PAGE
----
What led you to choose to do it in that way? Because there are all sorts of ways you could have worked to help women in business to increase their confidence. What was is it that led you to want to set up a networking group?

A cup of coffee. Literally, a chat and a cup of coffee with my now Business Partner, saying ‘I quite fancy doing that’ and me saying ‘Okay, when shall we do it?’ It was literally like that. That’s been fantastic because it’s given me a platform on which to think about other ways that I can be useful. So, looking at providing workshops using women who would usually charge copious amounts of money for their day rate, to come in and make a workshop very affordable to women, and also try to work with coaches who are focusing on working with mum-returners, or focusing on working with women with depression, but trying to do joint pieces of work, using the experience that I’ve got of fifteen to twenty years of working with people in distress, and using the experience that they’ve got, to try and put together some kind of useful package.

That seems to be a key thing for you – it seems to be about healing distress. It’s there with the holistic work, and it’s there with the networking work. I guess that all comes from your past experiences.

Well, certainly my professional experience has always been about healing, although working in social services and education can be incredibly unhealing. But I didn’t really think of an alternative route, and I think I was moved into that route through my own experiences. So, I think there are two things: I love the idea of bringing people together, because my past experiences involve having been in care and having been homeless and having been very alone on the planet. For my support network, I’ve had to create my own family and learned how to make a family out of my friendships and I’ve had to rely heavily on my personality and smile. Ha!. So, that has very much led me to want to create that ability for people to devise their own support networks. For all sorts of reasons, people have very poor support networks. We’re all living in very different communities. There are broken family situations, even if you haven’t had such an extreme situation as mine, you may well have a broken relationship with your parents so that support isn’t there. Once you’ve had your children, you realise how much you need that support. Although, there’s nothing more lonely than living on the eighth floor of a tower block in the middle of Battersea Park Road at the age of nineteen. I think that’s where the desire to bring people together comes from. It’s to bring together support networks for people to draw upon, to gain strength from, to learn from, and that involves ‘giving’ to and learning how to ‘take’ out of.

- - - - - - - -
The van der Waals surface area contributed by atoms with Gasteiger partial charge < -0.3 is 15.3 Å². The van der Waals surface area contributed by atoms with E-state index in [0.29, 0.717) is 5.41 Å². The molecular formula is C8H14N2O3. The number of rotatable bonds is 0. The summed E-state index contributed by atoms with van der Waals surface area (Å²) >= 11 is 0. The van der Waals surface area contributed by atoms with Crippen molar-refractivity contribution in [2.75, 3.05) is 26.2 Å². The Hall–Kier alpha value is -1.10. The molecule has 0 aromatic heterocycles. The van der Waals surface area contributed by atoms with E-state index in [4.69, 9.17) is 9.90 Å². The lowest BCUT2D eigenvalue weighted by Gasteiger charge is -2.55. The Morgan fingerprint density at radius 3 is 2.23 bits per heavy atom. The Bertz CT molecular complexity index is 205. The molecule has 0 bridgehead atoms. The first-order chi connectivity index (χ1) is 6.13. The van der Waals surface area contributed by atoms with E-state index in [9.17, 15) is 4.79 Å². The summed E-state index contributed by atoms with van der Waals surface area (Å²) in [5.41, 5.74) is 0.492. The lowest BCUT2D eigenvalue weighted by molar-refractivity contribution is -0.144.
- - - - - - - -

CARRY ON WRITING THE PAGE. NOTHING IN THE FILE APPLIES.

So, what are you getting from this process? From the work that you’re doing now? What are you drawing from it?

That’s a tricky question. What am I getting from it? Perhaps I’m just very hedonistic, no, not hedonistic, it’s cathartic. I don’t know. I get a lot of pleasure from seeing people come together. It doesn’t really pay the bills, but I know that it will at some point. I have found that I’m not ever going to be motivated by a yacht; it’s just never going to happen. It wouldn’t get me out of bed. Although I wouldn’t turn one down because I would probably enjoy being on one, but if I had to choose about what would get me out of bed, being of use to somebody or having a yacht, its very simple for me. Having a yacht is just never going to get me out of bed, so, I suppose I get a lot out of it in terms of seeing people networking and coming together. Also, I know that every little interaction that you have can lead to something you were never even capable of thinking of and that is very inspiring. I love the fact that I never know where the next communication is going to lead to, where my next friend lies, where the next person who wants to talk to me about what I think and feel which is what you’re doing, which is very humbling. Why anybody would have any interest in listening to what I think and feel, let alone taking the time to write about it. I find that very motivating.  I work very hard; actually I don’t work very hard. It’s not hard but it’s important to be around the right people. The universe brings the right people to me. If somebody isn’t the right person, they don’t stay. They might drop in for coffee, but they don’t stay in my life.

How would you define the ‘right people’?

Well, I guess people who are not motivated by shopping in Boden!

I’m getting a clear picture that money is not one of your key values.

No. I’d really like it to be because I’m incredibly poor at the moment. Poorer than I’ve ever been. But it really doesn’t rock my world. I’d really like to be with a partner for whom their world was rocked in that way and I could sit back and allow that!

Ah, settle into a rich man’s wallet!

Absolutely, settling into a rich man’s wallet would be quite nice. But they would have to be very tolerant of me.

But then if he was the right man, he would be. Wouldn’t he?

Who knows!

My friend Diane Holliday would say that there’s plenty of money out there, there’s plenty of love out there. They’re just forms of energy.

I guess the energy of love is far more motivating to me than the energy of money.